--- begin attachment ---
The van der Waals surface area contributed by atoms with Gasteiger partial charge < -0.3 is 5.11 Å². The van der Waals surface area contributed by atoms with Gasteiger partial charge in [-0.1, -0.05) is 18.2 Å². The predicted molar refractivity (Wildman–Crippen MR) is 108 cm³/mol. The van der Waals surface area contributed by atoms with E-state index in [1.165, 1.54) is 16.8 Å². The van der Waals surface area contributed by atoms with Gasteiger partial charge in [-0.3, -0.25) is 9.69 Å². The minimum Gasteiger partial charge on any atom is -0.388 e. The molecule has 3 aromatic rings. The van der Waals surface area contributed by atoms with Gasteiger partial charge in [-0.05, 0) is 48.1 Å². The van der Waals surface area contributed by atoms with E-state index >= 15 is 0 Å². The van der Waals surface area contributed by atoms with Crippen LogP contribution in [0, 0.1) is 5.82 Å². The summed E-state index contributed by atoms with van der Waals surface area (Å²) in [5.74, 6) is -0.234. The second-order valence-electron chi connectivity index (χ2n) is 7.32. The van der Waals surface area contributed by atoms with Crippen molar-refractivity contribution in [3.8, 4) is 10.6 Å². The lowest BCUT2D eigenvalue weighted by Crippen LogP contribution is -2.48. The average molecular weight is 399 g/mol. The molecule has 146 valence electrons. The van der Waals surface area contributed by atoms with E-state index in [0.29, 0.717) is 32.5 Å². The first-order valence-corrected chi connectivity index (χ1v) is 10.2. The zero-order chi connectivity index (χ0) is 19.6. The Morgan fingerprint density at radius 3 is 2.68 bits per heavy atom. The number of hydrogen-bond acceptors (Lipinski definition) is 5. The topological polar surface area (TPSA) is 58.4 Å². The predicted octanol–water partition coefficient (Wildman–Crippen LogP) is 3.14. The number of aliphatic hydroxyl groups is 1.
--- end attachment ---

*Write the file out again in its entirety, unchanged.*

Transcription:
The van der Waals surface area contributed by atoms with Gasteiger partial charge < -0.3 is 5.11 Å². The van der Waals surface area contributed by atoms with Gasteiger partial charge in [-0.1, -0.05) is 18.2 Å². The predicted molar refractivity (Wildman–Crippen MR) is 108 cm³/mol. The van der Waals surface area contributed by atoms with E-state index in [1.165, 1.54) is 16.8 Å². The van der Waals surface area contributed by atoms with Gasteiger partial charge in [-0.3, -0.25) is 9.69 Å². The minimum Gasteiger partial charge on any atom is -0.388 e. The molecule has 3 aromatic rings. The van der Waals surface area contributed by atoms with Gasteiger partial charge in [-0.05, 0) is 48.1 Å². The van der Waals surface area contributed by atoms with E-state index >= 15 is 0 Å². The van der Waals surface area contributed by atoms with Crippen LogP contribution in [0, 0.1) is 5.82 Å². The summed E-state index contributed by atoms with van der Waals surface area (Å²) in [5.74, 6) is -0.234. The second-order valence-electron chi connectivity index (χ2n) is 7.32. The van der Waals surface area contributed by atoms with Crippen molar-refractivity contribution in [3.8, 4) is 10.6 Å². The lowest BCUT2D eigenvalue weighted by Crippen LogP contribution is -2.48. The average molecular weight is 399 g/mol. The molecule has 146 valence electrons. The van der Waals surface area contributed by atoms with E-state index in [0.29, 0.717) is 32.5 Å². The first-order valence-corrected chi connectivity index (χ1v) is 10.2. The zero-order chi connectivity index (χ0) is 19.6. The Morgan fingerprint density at radius 3 is 2.68 bits per heavy atom. The number of hydrogen-bond acceptors (Lipinski definition) is 5. The topological polar surface area (TPSA) is 58.4 Å². The predicted octanol–water partition coefficient (Wildman–Crippen LogP) is 3.14. The number of aliphatic hydroxyl groups is 1.